Rabbi Yehudah said that even though Noah was righteous, it was still not worthwhile for G‑d to protect the world because of him. Come and see! Moses did not ask for anything on the basis of his own merit. Rather, he depended on the merit of the Patriarchs. But Noah, unlike Moses, had no other person on whose merit he could depend.

Rabbi Yitzhak said that even though this was the case [that he was the righteous one of the generation], when G‑d said to him "and I will establish my covenant with you," he should have asked for mercy for them as well. And he should have sacrificed the offering he sacrificed, before the flood happened. Maybe that would have quieted the judgment of anger that hung over the world.

...he should have sacrificed the offering...before the flood happened.

Rabbi Yehuda asked: What benefit would that sacrifice have done? For the wicked of the world deliberately angered G‑d! Should he have offered a sacrifice on their behalf? Noah was certainly afraid for himself, that he should not be entangled with the [wicked] in death. He had seen their wicked deeds and how they had angered G‑d every day.

Rabbi Yitzhak said: As long as the wicked increase in the world, when a righteous person is found among them, he is punished first [as we find in the story of Ezekiel]: as it is written: "and from my sanctuary you should commence," (Ezekiel 19:6) and we have learned to read this not as 'Mimikdashi/from my sanctuary' but rather as 'Mimekudashai/from my holy ones'. How did G‑d save Noah who was righteous from among the wicked? Noah was saved so that he could bring further generations into the world, for he was truly righteous [and fit to beget proper children].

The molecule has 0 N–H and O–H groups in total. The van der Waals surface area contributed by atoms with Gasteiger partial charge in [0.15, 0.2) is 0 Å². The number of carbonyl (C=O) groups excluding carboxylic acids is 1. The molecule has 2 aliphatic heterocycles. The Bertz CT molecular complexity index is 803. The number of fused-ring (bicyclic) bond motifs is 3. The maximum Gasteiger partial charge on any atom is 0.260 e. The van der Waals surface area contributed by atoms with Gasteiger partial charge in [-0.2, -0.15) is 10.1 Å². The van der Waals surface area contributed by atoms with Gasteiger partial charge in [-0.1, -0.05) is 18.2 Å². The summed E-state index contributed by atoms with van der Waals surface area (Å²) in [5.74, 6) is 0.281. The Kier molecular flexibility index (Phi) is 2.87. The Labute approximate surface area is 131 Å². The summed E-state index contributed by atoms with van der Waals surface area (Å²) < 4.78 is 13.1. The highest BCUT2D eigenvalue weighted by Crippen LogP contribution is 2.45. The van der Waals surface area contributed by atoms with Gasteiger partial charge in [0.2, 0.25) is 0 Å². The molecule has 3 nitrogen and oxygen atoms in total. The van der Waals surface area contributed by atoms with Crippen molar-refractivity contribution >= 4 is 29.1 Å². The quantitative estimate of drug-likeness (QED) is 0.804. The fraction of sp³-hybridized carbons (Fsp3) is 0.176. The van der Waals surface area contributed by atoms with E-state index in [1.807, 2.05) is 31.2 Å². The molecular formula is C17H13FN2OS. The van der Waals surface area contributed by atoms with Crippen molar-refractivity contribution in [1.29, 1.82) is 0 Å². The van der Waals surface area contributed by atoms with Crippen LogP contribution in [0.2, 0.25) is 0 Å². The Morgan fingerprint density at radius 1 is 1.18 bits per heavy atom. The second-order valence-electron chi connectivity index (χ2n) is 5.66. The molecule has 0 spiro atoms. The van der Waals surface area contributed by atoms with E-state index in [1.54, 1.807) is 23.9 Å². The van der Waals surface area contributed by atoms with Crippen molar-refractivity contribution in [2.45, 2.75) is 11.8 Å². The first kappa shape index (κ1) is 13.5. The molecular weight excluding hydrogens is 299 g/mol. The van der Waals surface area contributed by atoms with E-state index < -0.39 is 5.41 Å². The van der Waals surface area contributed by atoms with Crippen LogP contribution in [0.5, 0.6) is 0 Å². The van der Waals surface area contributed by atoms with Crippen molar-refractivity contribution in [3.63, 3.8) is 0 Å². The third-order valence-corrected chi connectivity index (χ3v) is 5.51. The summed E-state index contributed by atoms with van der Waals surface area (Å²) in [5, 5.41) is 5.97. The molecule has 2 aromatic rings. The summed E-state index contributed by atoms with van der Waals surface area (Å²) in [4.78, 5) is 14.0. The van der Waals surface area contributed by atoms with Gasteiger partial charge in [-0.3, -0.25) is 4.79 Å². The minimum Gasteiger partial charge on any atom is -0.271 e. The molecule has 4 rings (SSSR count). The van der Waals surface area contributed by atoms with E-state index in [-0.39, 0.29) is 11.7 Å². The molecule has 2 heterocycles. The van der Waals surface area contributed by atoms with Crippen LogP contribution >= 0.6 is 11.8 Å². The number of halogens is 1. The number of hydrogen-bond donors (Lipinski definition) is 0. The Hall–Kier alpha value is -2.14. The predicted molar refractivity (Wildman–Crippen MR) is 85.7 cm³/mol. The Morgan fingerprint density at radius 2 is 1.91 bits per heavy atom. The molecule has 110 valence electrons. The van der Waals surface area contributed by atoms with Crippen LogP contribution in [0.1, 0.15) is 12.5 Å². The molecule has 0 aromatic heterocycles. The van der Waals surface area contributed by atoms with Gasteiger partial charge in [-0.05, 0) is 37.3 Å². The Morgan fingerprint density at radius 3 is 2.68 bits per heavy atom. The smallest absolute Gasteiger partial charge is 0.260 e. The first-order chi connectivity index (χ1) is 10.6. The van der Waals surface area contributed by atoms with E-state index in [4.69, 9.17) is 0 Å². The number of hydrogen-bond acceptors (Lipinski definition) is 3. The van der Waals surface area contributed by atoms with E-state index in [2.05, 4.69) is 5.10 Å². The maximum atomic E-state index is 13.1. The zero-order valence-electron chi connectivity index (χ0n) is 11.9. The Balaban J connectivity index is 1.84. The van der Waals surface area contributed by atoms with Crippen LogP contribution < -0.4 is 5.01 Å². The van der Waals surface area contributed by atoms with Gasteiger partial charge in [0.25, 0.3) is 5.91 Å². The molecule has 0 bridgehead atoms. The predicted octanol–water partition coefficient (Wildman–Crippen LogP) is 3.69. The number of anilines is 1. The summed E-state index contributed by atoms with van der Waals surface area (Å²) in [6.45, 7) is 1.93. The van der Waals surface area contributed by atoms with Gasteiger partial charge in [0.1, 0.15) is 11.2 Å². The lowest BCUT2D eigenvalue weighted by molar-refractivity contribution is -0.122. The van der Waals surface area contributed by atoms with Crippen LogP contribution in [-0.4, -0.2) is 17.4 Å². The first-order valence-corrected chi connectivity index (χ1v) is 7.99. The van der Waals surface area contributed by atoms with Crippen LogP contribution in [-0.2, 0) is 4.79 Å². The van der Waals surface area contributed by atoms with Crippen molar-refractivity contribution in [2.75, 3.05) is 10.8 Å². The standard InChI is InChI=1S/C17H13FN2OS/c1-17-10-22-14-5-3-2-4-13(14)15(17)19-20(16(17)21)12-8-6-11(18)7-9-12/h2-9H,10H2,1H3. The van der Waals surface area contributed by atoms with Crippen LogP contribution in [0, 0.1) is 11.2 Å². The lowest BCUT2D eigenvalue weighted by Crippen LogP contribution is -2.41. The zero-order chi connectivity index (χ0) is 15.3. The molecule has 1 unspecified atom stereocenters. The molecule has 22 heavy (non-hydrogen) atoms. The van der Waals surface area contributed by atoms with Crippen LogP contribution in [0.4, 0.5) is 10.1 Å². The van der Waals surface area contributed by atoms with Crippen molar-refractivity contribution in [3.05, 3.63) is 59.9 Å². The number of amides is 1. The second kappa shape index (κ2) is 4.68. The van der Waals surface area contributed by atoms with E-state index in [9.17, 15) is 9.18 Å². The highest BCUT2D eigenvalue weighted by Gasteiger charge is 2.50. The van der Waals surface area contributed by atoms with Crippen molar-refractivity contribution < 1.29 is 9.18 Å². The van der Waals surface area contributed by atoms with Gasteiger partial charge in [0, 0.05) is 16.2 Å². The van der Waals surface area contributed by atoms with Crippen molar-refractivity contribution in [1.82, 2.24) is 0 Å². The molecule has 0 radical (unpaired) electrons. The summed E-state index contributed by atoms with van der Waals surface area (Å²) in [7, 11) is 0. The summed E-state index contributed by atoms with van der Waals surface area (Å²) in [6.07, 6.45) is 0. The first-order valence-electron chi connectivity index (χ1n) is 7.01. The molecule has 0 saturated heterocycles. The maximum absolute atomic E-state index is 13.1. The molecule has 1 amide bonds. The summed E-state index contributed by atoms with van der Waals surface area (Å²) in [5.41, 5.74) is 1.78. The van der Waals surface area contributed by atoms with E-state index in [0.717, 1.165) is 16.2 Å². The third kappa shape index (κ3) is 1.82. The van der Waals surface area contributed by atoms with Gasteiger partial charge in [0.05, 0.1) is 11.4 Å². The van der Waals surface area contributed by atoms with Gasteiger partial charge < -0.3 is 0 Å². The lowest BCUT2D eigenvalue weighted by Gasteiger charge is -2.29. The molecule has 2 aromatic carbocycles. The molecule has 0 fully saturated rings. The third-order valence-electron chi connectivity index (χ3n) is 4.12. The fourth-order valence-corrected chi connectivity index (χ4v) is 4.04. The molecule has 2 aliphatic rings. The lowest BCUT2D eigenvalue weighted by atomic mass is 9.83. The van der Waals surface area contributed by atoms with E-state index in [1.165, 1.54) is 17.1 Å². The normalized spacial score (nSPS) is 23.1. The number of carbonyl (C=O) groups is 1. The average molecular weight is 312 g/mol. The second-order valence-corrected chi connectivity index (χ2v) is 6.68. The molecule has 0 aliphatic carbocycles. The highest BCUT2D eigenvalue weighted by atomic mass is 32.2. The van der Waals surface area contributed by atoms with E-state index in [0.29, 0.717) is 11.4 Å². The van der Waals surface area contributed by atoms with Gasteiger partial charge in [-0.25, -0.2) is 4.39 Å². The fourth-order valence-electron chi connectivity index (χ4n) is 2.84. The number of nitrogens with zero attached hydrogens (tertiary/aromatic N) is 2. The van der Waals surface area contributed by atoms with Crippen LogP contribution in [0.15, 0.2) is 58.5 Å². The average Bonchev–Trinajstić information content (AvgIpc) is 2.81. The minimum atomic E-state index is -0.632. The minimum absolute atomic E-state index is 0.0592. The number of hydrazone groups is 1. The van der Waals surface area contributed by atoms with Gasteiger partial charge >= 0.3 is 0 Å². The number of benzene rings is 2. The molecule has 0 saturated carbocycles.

"...if you warn the wicked...you have delivered your soul..."

Not only that, but Noah warned them every day, but they did not pay attention. And the verse: "Yet if you warn the wicked... you have delivered your soul" (Ezekiel 3:19) is applied to him. From this we learn that whoever warns the wicked — even if the wicked do not heed him — that person saves himself, while the wicked are punished according to their sins. How far should he go in warning them? And he answered: Until he hits them. This issue has already been explained by our colleagues.

BeRahamim LeHayyim:
There are no words harder to successfully communicate than rebuke. After all, who appointed you as your "brother's keeper"?! Even Rabbi Tarfon said nearly 2000 years ago that few of his generation were at the level to critique. And what of us now?

The laws and paths of giving criticism are myriad and complex. And can we really gaze deep into our own heart/mind to discern a pure intention? There are no answers here, only questions.

Bracketed annotations from Metok Midevash and Sulam commentaries
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